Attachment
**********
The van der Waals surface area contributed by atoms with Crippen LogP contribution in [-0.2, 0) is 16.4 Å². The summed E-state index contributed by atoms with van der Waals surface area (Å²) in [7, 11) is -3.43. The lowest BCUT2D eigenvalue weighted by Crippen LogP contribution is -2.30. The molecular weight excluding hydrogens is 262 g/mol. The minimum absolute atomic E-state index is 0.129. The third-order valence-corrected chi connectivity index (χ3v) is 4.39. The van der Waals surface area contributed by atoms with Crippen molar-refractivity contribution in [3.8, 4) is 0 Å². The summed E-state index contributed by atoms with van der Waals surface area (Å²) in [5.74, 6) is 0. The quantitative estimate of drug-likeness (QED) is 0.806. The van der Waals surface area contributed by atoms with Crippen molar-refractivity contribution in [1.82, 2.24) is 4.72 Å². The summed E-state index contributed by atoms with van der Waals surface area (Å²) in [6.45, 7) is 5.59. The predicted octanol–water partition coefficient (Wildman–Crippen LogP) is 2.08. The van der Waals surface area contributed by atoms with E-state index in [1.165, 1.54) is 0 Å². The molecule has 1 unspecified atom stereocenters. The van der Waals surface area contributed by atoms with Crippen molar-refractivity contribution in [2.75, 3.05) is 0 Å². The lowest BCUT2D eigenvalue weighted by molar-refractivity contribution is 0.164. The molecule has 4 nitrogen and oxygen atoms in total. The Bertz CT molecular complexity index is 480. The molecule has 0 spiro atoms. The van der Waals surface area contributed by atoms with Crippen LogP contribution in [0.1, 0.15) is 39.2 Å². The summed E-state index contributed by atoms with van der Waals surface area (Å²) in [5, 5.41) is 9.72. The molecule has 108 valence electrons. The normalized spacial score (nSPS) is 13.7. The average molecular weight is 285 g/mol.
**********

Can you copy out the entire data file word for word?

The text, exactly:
The van der Waals surface area contributed by atoms with Crippen LogP contribution in [-0.2, 0) is 16.4 Å². The summed E-state index contributed by atoms with van der Waals surface area (Å²) in [7, 11) is -3.43. The lowest BCUT2D eigenvalue weighted by Crippen LogP contribution is -2.30. The molecular weight excluding hydrogens is 262 g/mol. The minimum absolute atomic E-state index is 0.129. The third-order valence-corrected chi connectivity index (χ3v) is 4.39. The van der Waals surface area contributed by atoms with Crippen molar-refractivity contribution in [3.8, 4) is 0 Å². The summed E-state index contributed by atoms with van der Waals surface area (Å²) in [5.74, 6) is 0. The quantitative estimate of drug-likeness (QED) is 0.806. The van der Waals surface area contributed by atoms with Crippen molar-refractivity contribution in [1.82, 2.24) is 4.72 Å². The summed E-state index contributed by atoms with van der Waals surface area (Å²) in [6.45, 7) is 5.59. The predicted octanol–water partition coefficient (Wildman–Crippen LogP) is 2.08. The van der Waals surface area contributed by atoms with E-state index in [1.165, 1.54) is 0 Å². The molecule has 1 unspecified atom stereocenters. The van der Waals surface area contributed by atoms with Crippen molar-refractivity contribution in [2.75, 3.05) is 0 Å². The lowest BCUT2D eigenvalue weighted by molar-refractivity contribution is 0.164. The molecule has 4 nitrogen and oxygen atoms in total. The Bertz CT molecular complexity index is 480. The molecule has 0 spiro atoms. The van der Waals surface area contributed by atoms with Crippen LogP contribution in [0.1, 0.15) is 39.2 Å². The summed E-state index contributed by atoms with van der Waals surface area (Å²) in [5, 5.41) is 9.72. The molecule has 108 valence electrons. The normalized spacial score (nSPS) is 13.7. The average molecular weight is 285 g/mol.